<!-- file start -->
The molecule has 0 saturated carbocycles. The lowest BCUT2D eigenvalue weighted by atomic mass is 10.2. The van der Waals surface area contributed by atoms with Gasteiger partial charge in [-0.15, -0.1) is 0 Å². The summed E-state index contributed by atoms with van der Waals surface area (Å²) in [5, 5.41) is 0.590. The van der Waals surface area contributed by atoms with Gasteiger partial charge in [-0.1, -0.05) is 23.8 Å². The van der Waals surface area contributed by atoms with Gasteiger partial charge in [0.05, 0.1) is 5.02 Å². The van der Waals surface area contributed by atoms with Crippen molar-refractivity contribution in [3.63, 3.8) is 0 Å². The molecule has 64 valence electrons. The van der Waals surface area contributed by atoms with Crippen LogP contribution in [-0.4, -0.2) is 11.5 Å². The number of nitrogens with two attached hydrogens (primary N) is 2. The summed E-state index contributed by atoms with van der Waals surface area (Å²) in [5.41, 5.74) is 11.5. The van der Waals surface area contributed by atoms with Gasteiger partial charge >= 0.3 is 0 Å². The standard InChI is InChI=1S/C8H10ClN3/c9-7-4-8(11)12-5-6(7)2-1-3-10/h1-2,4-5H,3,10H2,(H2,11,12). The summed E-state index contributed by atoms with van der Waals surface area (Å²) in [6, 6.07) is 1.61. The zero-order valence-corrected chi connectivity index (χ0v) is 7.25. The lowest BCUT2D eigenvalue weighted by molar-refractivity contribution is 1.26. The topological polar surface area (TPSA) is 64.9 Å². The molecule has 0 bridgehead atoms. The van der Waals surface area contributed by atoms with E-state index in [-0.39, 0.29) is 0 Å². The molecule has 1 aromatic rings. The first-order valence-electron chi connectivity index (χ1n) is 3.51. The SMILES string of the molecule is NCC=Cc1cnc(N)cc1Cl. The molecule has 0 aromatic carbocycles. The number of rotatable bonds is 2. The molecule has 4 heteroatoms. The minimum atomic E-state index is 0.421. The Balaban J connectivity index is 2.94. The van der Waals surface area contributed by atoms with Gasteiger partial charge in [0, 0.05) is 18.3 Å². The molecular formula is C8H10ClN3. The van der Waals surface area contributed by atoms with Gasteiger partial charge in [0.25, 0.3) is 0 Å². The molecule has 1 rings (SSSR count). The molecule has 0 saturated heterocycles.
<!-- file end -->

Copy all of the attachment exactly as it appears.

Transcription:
The molecule has 0 saturated carbocycles. The lowest BCUT2D eigenvalue weighted by atomic mass is 10.2. The van der Waals surface area contributed by atoms with Gasteiger partial charge in [-0.15, -0.1) is 0 Å². The summed E-state index contributed by atoms with van der Waals surface area (Å²) in [5, 5.41) is 0.590. The van der Waals surface area contributed by atoms with Gasteiger partial charge in [-0.1, -0.05) is 23.8 Å². The van der Waals surface area contributed by atoms with Gasteiger partial charge in [0.05, 0.1) is 5.02 Å². The van der Waals surface area contributed by atoms with Crippen molar-refractivity contribution in [3.63, 3.8) is 0 Å². The molecule has 64 valence electrons. The van der Waals surface area contributed by atoms with Crippen LogP contribution in [-0.4, -0.2) is 11.5 Å². The number of nitrogens with two attached hydrogens (primary N) is 2. The summed E-state index contributed by atoms with van der Waals surface area (Å²) in [5.41, 5.74) is 11.5. The van der Waals surface area contributed by atoms with Gasteiger partial charge >= 0.3 is 0 Å². The standard InChI is InChI=1S/C8H10ClN3/c9-7-4-8(11)12-5-6(7)2-1-3-10/h1-2,4-5H,3,10H2,(H2,11,12). The summed E-state index contributed by atoms with van der Waals surface area (Å²) in [6, 6.07) is 1.61. The zero-order valence-corrected chi connectivity index (χ0v) is 7.25. The lowest BCUT2D eigenvalue weighted by molar-refractivity contribution is 1.26. The topological polar surface area (TPSA) is 64.9 Å². The molecule has 0 bridgehead atoms. The van der Waals surface area contributed by atoms with E-state index in [-0.39, 0.29) is 0 Å². The molecule has 1 aromatic rings. The first-order valence-electron chi connectivity index (χ1n) is 3.51. The SMILES string of the molecule is NCC=Cc1cnc(N)cc1Cl. The molecule has 0 aromatic carbocycles. The number of rotatable bonds is 2. The molecule has 4 heteroatoms. The minimum atomic E-state index is 0.421. The Balaban J connectivity index is 2.94. The van der Waals surface area contributed by atoms with Gasteiger partial charge in [0, 0.05) is 18.3 Å². The molecular formula is C8H10ClN3. The van der Waals surface area contributed by atoms with Gasteiger partial charge in [0.25, 0.3) is 0 Å². The molecule has 1 rings (SSSR count). The molecule has 0 saturated heterocycles.